Programme > By author > Serry Arnaud

Tuesday 5
6.4. The impact of free trade on transportation flows and the environment (Frédéric Dobruszkes and Haoran Yang, under the auspices of the IGU Commission on Transport and Geography)

› 10:40 - 11:00 (20min)
› salle Prigogine (écuries)
Trade and transport flows on the eastern border of the European Union: Russian-Baltic case
Arnaud Serry  1@  
1 : UMR IDEES LE HAVRE
Université du Havre, UMR IDEES

After the collapse of the USSR and the enlargement of the European Union to the Baltic, the border became the border between Russia and EU. Such transformations have several consequences on trade flows but also on the regional transport system and traffic.

Economic integration processes such as trade agreements and customs unions have greatly contributed to the growing fluidity of freight flows across borders, notably in Europe. During the Soviet period, the borders were closed. Nowadays, border effects have not disappeared and they continue to influence the structure of hinterlands and freight distribution processes. So, in the region borders still have their three most common effects. They act as barriers but also mark operational cost differences.

Furthermore, the Russian Baltic boundary, like any frontier, is both a cut and a seam which constrains transport networks and flows and create a specific gateway. The role of the maritime transport is essential in this structuration of flows. Traffic growth is one of the main characteristic of the development of maritime transportation in the Baltic Sea during the last 20 years. Indeed, transportation of containerized cargos has been intensively developing over the last decades. In such a situation in which the Baltic Sea region was facing a major economic restructuring, efforts to achieve more integrated and multimodal transport has appeared.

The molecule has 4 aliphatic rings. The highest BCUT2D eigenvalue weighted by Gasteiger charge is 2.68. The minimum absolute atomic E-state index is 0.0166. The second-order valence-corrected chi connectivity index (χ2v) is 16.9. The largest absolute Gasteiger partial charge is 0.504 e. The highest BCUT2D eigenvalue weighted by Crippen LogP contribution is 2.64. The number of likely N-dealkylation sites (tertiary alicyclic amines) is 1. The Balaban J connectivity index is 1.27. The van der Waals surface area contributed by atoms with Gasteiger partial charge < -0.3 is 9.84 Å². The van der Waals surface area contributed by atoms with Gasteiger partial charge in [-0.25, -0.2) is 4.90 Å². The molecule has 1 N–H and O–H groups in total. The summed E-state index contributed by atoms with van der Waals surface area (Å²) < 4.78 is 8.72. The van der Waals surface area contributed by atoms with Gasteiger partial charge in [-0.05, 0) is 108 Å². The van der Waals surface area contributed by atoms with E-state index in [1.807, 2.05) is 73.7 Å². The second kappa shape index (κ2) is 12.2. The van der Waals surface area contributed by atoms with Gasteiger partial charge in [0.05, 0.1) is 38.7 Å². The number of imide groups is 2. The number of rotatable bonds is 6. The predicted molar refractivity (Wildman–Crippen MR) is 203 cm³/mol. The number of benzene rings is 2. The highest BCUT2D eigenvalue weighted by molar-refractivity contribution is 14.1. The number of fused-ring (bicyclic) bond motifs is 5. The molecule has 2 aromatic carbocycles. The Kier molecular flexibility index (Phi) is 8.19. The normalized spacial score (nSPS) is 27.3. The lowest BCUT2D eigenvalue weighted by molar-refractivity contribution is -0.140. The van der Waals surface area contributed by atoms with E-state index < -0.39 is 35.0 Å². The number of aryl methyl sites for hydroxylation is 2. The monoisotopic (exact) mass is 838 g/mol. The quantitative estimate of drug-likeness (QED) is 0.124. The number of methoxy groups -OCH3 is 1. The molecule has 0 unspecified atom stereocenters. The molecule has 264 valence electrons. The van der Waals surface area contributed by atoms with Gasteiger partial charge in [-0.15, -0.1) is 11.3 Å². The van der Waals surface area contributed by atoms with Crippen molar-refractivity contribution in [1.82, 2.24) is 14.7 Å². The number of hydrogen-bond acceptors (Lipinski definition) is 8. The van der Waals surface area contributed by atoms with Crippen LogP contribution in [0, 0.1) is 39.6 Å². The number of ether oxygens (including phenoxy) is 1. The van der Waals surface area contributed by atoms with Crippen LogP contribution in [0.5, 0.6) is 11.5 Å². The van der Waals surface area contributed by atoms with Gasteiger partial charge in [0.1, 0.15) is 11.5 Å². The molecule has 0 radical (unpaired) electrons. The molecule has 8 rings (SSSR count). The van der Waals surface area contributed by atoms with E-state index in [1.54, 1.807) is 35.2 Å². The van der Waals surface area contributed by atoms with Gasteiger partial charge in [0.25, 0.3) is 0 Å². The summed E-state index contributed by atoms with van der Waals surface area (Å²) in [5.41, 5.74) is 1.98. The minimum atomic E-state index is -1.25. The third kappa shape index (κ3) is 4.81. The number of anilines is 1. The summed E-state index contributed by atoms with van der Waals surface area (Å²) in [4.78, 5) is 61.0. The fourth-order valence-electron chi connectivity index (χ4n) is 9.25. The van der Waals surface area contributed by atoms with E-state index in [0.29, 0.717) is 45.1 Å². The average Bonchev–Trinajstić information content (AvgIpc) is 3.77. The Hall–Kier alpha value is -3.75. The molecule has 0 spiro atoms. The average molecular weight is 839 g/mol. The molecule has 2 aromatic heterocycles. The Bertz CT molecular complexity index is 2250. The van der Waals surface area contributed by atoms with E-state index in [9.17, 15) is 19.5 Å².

In addition, cross-border trade develops in the region, mainly due to economic or tax differentials. That kind of trade flows is abundant in the region and it is also structuring space: markets, mostly informal, were created along the borders between the CIS and the Baltic States.

Finally, the European economic integration participates in a new organization of the commercial activities in the European Union area, particularly in large retail area or cross-border cities.

Therefore, the paper will focus on a multiscalar approach of trade flows in the eastern Baltic Sea: main transport flows, cross-border trade and practices in the region but also their spatial implications along the border between EU and CIS.


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